Sure, there are all sorts of reasons this initial project is lame.

“The goal of The Boring Company’s $52.5 million project is to turn a 45-minute walk into a two-minute trip, but testers pointed to inefficiency in the system as they waited for cars to arrive at the stations, and cars became backed up in the tight underground spaces between tunnel roads.”

“Watch Elon Musk’s Boring Company test its Tesla tunnel system in Las Vegas with members of the public”, Business Insider

But they built a 1.7 mile tunnel underneath downtown Las Vegas for $52.5 million! You can’t even buy a startup these days for $52.5 million.

The state of California has spent billions of dollars and fifteen years on a high speed rail line that is not yet running, and may never run. New York City spent fifteen years and over four billion dollars constructing three stops on the Second Avenue Subway.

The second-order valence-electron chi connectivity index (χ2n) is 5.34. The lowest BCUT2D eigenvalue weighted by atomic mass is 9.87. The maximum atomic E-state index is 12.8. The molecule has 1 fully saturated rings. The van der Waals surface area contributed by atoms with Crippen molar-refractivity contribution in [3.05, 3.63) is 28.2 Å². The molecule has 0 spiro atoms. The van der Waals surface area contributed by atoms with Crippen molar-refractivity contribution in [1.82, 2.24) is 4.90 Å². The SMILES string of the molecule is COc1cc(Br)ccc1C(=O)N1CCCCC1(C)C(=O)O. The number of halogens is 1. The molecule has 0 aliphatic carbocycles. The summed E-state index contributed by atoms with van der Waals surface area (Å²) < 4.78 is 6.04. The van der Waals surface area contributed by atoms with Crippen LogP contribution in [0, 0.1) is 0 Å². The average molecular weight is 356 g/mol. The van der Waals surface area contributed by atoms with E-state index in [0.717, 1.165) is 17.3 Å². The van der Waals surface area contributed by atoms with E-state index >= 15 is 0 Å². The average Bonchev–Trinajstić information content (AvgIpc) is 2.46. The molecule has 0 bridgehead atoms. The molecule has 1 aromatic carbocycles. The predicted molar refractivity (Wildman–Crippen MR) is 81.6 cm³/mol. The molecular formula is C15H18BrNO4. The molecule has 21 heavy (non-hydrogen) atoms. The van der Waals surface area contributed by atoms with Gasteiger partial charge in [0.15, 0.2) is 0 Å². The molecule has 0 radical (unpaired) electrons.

The Boring Company built the Las Vegas loop in three years, for 1% of the cost of those other projects.

The Las Vegas loop isn’t the point. The point is the boring. The point is that they can build.

Loitering Munitions

FastCompany‘s write-up of the 2020 Nagorno-Karabakh (Azerbeijan-Armenia) War, which I only dimly knew was even a thing, posits that autonomous “kamikaze” drones provided Azerbeijan with a comprehensive victory of Armenia.

That sent me down a Wikipedia rabbithole, until I arrived at the concept of “loitering munitions.”